to market. This week we've added four very colorful characters from
Australia's BRENDA COULTER - "Yasmin" a femme-fatale, two funky
elf-like creatures "Gumption" and "WeWilly" and "Daisy Chain" -
a delightful series of interlocking dolls. Stop by and take a
peek at



At long last BARBARA GRAFF has created a mate for her popular
"Woman" pattern. The well-formed male body of "Man!" comes
in 2 separate sizes, 16" and 34" with a multitude of posing

Her darling 14" "Toddler," which can be made as a girl or boy,
is all that a toddler doll should be with piggy toes and dimples on
the buns.

The jewel in the crown is Barbara's spectacular "Nativity,"
featuring twelve 1/12 scale, fully poseable and playable human and
animal characters that will delight your families for years to come.

As a bonus Barbara has designed the cutest "Infant Earrings" (which
Bonnie has already made and worn) for our ever growing FREE PATTERN
section ! The directions for the little accessories she made for
them follow.

Baby Accessories for Baby Earrings
By Bonnie B. Lewis
© 2001

Baby Pacifier

Small piece cloth covered wire (approximately 25 gauge)
Large seed bead
White glue

Thread both ends of 1" piece of wire through bead. Adjust wire
loop until it looks in scale for pacifier handle. Bend ends
outward and cut off excess. Add drop of glue to back and glue to

Baby Rattle

Small piece cloth covered wire (approximately 25 gauge)
Small seed bead
Large decorative bead for rattle
Acrylic paint
Crystal Lacquer or gloss varnish
White glue

Thread seed bead onto wire. Thread both ends through large bead.
Create handle by looping one end of wire. Dip this wire into
white glue and slide back into decorative bead. Cut other wire end
flush with bead. Paint wire with acrylic paint. HINT: To make
it easier to paint, grasp bead with small hemostat or needle nose
pliers while other hand holds paintbrush. When paint has dried, seal
wire with Crystal Lacquer (sold on our Dollmaker's Journey website.)
Sew rattle to baby's hand.

Hints for finishing earrings:

1. To sew doll, draw doll on freezer paper, iron to fabric on the
bias, (this makes it easier to turn) and sew around it. 2. 3.
This doll is difficult to turn. Try using a very tiny hemostat (3" or
smaller) to turn the tiny arms and legs. Don't worry if you pop a
seam. A little white glue works wonders, and most of the doll is
covered by the sleeper, so no one will ever know. 4. 5. Tie a
tiny tuft of mohair in the middle using thread. Put white glue on
head, fan out one side of hair and glue to head. Cut other side of
tuft short for a cowlick. For a girl you can tie ribbon floss to the
cowlick, being sure to Fraychek ends. Trim hair to fitface.




The Angel Project
Clapper Publishing has organized a nationwide crusade asking for
AngelDolls. They want to get 6,000, one for every fallen victim
of the 09/11/00 tragedy. For anyone interested in participating, the
link is

The Tree of Life Project is a collaborative memorial for the victims
of the September 11th atrocities in NewYork, Washington, and
Pennsylvania. To be a part of this memorial, you can register at the
Tree Of Life website and you will be assigned a name of one of the
many victims, and it is requested that you try to incorporate that
name into the piece. You can create any kind of work of art you
wish, as long as there is a leaf image somehow involved, for
continuity of the collaboration. Artists then send photos of their
finished leaves to be displayed on the website, and they are put up
for sale and 100% of donations goes to the relief fund. Please go to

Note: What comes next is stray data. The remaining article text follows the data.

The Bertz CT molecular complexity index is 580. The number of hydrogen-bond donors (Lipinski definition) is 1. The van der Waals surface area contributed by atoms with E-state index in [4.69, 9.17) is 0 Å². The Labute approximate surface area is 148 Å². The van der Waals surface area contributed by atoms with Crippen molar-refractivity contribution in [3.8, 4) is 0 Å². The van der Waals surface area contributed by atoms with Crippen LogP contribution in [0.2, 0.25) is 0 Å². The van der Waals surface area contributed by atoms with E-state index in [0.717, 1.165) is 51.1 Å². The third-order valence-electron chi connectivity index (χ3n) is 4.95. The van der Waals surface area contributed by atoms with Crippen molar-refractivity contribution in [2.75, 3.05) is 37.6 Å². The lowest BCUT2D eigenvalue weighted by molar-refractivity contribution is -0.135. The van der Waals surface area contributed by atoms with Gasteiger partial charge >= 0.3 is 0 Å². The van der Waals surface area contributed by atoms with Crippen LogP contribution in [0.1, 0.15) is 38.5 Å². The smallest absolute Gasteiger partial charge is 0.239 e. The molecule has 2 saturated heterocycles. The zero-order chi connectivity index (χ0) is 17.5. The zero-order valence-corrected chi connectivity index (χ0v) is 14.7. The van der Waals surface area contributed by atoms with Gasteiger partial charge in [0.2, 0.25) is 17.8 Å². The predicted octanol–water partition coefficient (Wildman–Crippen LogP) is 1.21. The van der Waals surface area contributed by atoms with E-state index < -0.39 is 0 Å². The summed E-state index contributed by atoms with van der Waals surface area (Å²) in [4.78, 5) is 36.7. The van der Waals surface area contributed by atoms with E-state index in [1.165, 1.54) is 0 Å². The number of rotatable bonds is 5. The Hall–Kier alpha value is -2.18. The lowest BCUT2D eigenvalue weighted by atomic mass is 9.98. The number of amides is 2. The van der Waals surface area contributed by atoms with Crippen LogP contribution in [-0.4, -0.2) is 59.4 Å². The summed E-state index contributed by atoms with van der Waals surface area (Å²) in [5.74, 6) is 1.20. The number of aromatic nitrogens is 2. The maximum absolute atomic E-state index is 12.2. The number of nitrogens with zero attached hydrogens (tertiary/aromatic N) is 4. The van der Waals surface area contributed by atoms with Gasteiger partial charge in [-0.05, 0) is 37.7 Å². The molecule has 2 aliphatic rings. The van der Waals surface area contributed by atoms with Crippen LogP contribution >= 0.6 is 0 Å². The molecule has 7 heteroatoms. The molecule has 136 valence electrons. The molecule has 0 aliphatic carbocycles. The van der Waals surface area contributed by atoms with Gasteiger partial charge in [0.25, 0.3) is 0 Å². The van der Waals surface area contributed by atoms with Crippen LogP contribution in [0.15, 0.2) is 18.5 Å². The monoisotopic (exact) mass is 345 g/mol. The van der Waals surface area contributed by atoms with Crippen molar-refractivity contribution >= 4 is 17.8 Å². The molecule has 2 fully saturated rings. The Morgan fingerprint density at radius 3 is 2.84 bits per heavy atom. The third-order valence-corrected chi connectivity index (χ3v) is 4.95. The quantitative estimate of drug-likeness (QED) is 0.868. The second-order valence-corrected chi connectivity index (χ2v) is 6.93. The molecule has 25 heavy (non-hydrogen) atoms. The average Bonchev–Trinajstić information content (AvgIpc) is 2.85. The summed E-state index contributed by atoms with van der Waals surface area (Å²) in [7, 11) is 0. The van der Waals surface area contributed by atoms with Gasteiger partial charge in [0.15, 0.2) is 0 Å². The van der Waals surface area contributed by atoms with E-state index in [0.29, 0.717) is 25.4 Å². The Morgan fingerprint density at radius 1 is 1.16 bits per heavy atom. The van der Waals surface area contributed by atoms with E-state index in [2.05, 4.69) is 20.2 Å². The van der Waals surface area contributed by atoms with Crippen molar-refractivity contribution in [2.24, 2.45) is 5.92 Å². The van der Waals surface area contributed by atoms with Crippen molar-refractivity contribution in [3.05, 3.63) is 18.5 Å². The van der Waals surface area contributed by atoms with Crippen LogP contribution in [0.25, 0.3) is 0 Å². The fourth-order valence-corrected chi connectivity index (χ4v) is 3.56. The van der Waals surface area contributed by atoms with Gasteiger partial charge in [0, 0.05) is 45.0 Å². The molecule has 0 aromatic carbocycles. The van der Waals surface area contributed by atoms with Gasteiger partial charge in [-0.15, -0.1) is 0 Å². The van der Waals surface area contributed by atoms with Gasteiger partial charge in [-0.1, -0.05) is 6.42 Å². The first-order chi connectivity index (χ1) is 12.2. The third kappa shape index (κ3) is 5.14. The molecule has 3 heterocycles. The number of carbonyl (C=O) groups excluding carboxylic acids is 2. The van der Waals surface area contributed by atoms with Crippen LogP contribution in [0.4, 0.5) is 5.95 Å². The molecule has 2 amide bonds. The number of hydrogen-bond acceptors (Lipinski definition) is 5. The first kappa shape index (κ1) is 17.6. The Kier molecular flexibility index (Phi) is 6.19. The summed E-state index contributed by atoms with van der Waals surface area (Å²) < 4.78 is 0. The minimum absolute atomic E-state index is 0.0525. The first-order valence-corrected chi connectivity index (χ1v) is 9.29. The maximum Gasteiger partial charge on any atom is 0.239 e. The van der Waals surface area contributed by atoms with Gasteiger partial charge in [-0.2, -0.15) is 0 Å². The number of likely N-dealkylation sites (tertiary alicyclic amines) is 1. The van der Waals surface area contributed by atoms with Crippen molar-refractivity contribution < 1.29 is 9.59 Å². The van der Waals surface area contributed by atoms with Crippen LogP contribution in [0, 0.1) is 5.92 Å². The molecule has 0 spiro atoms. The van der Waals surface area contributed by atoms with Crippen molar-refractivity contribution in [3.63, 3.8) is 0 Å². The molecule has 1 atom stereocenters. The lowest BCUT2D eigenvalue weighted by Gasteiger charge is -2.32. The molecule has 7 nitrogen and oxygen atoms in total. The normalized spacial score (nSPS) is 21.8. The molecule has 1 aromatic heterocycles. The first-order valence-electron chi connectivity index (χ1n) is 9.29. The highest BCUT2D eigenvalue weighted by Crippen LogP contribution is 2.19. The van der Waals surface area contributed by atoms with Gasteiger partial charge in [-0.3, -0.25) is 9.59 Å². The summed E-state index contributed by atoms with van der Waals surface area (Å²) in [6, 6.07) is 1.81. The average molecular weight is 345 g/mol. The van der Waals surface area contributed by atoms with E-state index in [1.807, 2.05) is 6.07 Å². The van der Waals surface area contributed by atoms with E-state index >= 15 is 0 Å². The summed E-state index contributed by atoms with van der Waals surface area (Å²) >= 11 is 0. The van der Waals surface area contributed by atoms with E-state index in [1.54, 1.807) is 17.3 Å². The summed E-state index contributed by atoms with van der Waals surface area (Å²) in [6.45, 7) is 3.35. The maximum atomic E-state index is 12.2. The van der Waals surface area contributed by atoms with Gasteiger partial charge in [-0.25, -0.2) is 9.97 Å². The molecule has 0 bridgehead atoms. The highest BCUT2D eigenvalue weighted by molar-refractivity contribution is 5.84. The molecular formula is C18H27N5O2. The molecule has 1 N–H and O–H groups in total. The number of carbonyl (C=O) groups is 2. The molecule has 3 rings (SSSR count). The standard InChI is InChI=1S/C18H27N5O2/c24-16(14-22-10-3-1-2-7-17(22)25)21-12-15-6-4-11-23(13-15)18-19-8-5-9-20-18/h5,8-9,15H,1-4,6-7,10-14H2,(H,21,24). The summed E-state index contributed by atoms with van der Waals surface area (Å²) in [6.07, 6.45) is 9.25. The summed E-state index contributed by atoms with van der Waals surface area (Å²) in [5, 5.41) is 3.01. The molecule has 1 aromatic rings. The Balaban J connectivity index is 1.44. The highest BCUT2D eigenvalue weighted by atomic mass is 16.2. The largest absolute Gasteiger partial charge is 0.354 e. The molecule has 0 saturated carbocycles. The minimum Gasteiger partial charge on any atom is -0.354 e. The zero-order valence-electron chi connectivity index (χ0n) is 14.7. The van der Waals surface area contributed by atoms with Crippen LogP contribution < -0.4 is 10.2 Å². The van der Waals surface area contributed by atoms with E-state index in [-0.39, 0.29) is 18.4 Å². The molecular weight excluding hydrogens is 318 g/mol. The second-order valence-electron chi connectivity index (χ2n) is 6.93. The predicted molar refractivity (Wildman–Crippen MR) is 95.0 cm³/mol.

for complete information.
Submitted by:
Aimi's Faerieland Handsculpted One-of-a-kind
Faerie Dolls


Bonnie created the baby earrings (our free pattern of the month on
Dollmaker's Journey website) just in time to wear to her daughter's
surprise baby shower. She made one boy and one girl (just in
case), although the doctor assures her daughter it will be a girl this
time (she has three boys). The pacifier and rattle are two miniature
accessories you can make by following directions in this

Bonnie's son, Michael, left for Provo, Utah on Monday. He left
from Dulles airport (near Washington, D.C.), and security was very
tight. They waited for two hours to pass the security checkpoint, and
only ticketed passengers were permitted to enter the boarding area.
Even news reporters had to have plane tickets to get inside to cover a
story. Her daughter took pictures of the long lines and the cute
Federal Marshall (only a teenage girl could get him to smile for the
camera.) Maybe he will turn into a doll someday. Michael will
be attending the Missionary Training Center there for 10 weeks to
learn Japanese, after which he will be traveling to Nagoya, Japan to
serve a 2-year mission for the Church of Jesus Christ of Latter-day
Saints. Bonnie, her husband, daughter and son spoke at his farewell
at church on Sunday. Of course, she wore her Best Friends pin for the
speech, and got a lot of favorable comments on it. She also brought
her nun doll she made during Sound of Music as a visual aid.
Afterwards congregation members commented that they were sure she
would work dolls into her speech somewhere.

After Mary Ann spent nearly a week celebrating her 50th birthday with
family and friends, we've started work on the projects we'll be
teaching at We Folk next year and Mary Ann is up to her eyeballs in
body parts. She loves the "engineering aspect" of doll design.
The bodies then get passed to Bonnie for clothing and embellishments--
her great love. We think we've come up with something exciting and
fun and we'll tell you more about it as we get it all worked out. We
love working and playing together! It must be sinful to have this
much fun playing dolls at our ages!


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Connection newsletter.

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way, you might want to print this out and put it into
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Copyright ©2001 Dollmaker's Journey